Nadia Damon in Sofia -
A serious case of wishful thinking, a cunning extortion plot, the victim of a hoax, sheer incompetence, or even a cynical stunt to boost foreign investment? That is the question. And the subject of such speculation? None other than Bulgaria's government.
Whatever lay behind the recent release of an official statement from the Bulgarian Ministry for the Economy claiming that it had inked an agreement with the Emirates Associate Business Group (EABG) to build a Formula 1 circuit outside the Bulgarian capital Sofia, there can be little doubt that the furore it subsequently unleashed came as quite a shock to its authors.
The presence of fundamental inaccuracies within the announcement - not least that the aforementioned EABG is a state-owned company comprising members of Abu Dhabi's royal family - oh, and the small matter of EABG denying any such deal has been done, meant that within a day or two of this triumphant announcement, Prime Minister Boyko Borisov found himself squinting under the glare of the media spotlight as the world's press made an attempt to get at the real story.
What has amazed many about the entire affair is that Bulgaria's PM has stubbornly refused to apologise for any errors, opting instead to indulge in a blame game with his ministers over who actually heard the word 'sheikh' being bandied about, while serious accusations of endemic corruption at the heart of his administration have been left to fester.
Such a show of defiance appears all the more foolhardy in light of an official response from EABG - via Bulgarian newspaper Sega - which detailed the inaccuracies and promised that it would not be doing business in Bulgaria or recommending that any of its own partners do so either. Matters were made even worse when EABG advisor Anwar Badwan personally showed the press two threats he had received via email. The first message demanding $94m to clean up the mess; the second warning him to stay out of Bulgaria.
Thankfully, these messages were later attributed to some US-based Bulgarian pranksters. But while Borisov was able to enlist the help of the FBI in dealing with these jokers, it seemed there was little he could do to stem the tide of negative publicity flowing his own way.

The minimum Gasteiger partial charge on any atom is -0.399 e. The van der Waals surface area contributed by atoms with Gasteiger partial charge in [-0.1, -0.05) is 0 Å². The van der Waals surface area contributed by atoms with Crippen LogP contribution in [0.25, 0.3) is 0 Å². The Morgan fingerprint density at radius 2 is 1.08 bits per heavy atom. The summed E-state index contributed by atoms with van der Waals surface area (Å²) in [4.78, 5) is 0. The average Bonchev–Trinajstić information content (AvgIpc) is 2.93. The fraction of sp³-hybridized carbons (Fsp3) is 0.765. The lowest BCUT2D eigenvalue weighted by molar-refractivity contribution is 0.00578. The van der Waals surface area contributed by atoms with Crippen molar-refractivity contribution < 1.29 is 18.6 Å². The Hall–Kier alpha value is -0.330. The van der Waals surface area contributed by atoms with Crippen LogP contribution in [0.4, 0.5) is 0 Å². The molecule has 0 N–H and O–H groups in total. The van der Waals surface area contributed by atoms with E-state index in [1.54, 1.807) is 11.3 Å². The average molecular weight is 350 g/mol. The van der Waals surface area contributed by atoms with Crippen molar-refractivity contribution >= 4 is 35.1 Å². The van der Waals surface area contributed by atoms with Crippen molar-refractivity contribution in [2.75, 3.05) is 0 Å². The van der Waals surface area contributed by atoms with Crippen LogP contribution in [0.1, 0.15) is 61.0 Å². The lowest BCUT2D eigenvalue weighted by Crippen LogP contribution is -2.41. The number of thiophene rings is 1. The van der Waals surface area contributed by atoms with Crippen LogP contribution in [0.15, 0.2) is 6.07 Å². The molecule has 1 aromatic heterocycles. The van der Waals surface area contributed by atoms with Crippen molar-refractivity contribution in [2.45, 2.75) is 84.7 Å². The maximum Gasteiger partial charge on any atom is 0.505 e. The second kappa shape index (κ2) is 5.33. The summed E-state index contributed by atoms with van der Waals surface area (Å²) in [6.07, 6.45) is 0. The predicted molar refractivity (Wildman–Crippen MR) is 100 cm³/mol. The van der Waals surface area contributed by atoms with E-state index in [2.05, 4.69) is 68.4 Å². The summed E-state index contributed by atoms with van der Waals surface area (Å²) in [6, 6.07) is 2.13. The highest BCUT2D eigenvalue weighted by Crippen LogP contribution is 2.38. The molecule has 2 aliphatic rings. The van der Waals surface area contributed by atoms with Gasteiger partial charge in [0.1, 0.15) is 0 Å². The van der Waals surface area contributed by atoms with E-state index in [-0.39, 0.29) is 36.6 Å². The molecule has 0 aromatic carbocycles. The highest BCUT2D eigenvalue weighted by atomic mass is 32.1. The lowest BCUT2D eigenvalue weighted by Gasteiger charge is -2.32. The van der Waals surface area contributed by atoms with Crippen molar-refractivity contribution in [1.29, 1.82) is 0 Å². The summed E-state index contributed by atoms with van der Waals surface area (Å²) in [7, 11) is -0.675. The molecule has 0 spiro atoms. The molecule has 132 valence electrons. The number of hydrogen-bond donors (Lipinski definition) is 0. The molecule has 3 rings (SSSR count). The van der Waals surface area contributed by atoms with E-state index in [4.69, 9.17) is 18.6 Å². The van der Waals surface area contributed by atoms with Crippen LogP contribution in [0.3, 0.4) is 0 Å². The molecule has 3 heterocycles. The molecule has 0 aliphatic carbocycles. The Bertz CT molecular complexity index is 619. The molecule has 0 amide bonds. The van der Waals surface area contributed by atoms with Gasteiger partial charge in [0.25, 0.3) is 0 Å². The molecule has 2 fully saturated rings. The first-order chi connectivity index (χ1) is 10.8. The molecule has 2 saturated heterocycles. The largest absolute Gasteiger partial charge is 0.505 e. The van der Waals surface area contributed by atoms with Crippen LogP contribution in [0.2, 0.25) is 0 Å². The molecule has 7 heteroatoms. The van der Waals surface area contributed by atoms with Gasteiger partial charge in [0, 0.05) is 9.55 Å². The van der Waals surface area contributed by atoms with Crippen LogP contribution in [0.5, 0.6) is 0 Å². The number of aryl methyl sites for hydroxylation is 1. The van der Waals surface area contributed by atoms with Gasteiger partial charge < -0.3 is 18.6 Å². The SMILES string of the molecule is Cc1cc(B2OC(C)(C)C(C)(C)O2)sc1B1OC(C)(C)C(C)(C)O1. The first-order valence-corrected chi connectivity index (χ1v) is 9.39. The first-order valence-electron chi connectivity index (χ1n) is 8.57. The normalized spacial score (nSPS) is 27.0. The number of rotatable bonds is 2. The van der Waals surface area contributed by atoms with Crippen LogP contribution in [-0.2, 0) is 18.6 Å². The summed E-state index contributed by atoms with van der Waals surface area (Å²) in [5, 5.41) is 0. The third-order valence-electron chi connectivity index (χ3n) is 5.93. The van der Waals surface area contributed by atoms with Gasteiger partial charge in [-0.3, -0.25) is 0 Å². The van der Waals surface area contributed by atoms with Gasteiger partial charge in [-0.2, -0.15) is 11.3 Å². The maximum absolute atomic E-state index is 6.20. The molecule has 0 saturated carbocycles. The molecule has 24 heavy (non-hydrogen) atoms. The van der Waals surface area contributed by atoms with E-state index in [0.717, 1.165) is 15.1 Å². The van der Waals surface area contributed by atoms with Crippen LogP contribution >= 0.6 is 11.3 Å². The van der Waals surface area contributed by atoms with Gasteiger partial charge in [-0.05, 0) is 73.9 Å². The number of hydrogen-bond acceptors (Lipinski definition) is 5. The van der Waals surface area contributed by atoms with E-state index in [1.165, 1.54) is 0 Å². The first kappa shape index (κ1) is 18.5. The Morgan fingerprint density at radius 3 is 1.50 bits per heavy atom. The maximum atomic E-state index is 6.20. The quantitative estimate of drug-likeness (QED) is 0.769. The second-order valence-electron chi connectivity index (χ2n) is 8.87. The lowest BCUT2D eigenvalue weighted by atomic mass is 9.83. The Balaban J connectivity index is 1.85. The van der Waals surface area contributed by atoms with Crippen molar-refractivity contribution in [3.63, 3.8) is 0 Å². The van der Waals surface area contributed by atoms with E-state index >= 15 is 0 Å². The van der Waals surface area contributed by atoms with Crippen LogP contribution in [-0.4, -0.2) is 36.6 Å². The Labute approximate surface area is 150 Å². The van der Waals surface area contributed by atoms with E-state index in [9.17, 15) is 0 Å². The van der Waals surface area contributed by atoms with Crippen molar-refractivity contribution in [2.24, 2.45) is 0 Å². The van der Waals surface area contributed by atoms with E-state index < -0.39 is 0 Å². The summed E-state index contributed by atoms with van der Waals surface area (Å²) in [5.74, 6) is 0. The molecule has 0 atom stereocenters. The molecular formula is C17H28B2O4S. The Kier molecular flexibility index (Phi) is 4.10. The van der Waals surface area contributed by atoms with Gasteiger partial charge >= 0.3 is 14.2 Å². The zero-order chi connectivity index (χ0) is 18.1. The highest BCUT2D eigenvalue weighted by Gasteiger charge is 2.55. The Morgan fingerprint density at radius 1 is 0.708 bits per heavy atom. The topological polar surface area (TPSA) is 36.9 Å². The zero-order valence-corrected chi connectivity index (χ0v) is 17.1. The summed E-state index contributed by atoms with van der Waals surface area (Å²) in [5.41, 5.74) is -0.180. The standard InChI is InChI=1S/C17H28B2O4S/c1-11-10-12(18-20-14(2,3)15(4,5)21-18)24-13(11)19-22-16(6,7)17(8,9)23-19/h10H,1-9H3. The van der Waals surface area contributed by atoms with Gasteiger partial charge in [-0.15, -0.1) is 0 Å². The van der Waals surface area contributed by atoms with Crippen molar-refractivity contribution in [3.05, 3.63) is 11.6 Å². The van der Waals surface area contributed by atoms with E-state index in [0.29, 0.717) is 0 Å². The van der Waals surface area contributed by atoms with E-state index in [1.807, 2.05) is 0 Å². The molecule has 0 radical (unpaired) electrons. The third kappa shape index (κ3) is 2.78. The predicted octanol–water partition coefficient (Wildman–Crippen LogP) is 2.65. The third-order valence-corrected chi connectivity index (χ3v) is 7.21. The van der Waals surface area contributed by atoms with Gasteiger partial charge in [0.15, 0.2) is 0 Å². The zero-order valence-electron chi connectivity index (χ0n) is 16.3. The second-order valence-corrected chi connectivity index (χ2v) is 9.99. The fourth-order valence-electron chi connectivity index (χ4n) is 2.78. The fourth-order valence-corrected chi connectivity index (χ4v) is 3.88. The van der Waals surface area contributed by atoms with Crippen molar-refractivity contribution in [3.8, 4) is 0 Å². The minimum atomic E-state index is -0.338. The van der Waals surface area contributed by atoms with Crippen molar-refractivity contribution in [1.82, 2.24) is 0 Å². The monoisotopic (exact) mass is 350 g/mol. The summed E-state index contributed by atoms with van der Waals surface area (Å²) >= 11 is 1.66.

Borisov's government has now been officially absolved of responsibility by a decidedly belated letter from the head of the Bulgarian Motorcycling Federation, Bogdan Nikolov, insisting that the whole 'misunderstanding' is down to him. Whether investors will see it that way is a different story.
The government on July 7 announced a host of amendments to the country's Investment Encouragement Act as a way to boost ailing levels of foreign direct investment (FDI) within the country. Bulgaria's National Bank figures show that the level of FDI between January and June had plummeted some 78% over the same period in 2009. Falling from €1.6bn, or 4.8% of GDP, to just €358.5m, or 1% of the GDP.
Yet there is little about 'F1-gate' - as it has been dubbed - that casts the government in anything but a poor light. At best, it looks seriously inept, having failed at the very least to carry out some rudimentary checks on a potential investor or have the necessary paperwork in place before making such a public announcement.
For his part, Roger Leboff, an analyst at London-based Edison Investment Research who specialises in Bulgaria, is inclined to believe that the Economy Ministry's announcement was simply a gaffe that illustrates the risks of leaking news of a sensitive negotiation too early - a move that is unlikely to do lasting damage.
"I suspect this kind of thing happens every week somewhere in the world, so the news impact may blow over pretty quickly," he tells bne. "Nonetheless, where a mature economy or one of the larger emerging markets, like the Brics (Brazil, Russia, India, China), would be rapidly forgiven, smaller economies countries are arguably more vulnerable to bad publicity."
Ultimately, Leboff does not believe that F1-gate will impact FDI levels in Bulgaria. "It's unhelpful if it looks unprofessional," he concedes, "but I doubt that an investor in a specific project where Bulgaria could prove it had a strong competitive advantage would be put off by this. This kind of investment requires years of negotiation, due diligence, detailed investigation of the business case. It's not clear how well progressed [the EABG deal] was."
He makes the point, however, that politics still play their part in any decision. "A stable political backdrop is certainly an important component of any territory's appeal to an overseas investor," says Leboff. "EU membership provides some sense of the direction in which the country's heading, but Bulgaria needs to set the pace and provide assurances that it is as good a proposition as its peers."
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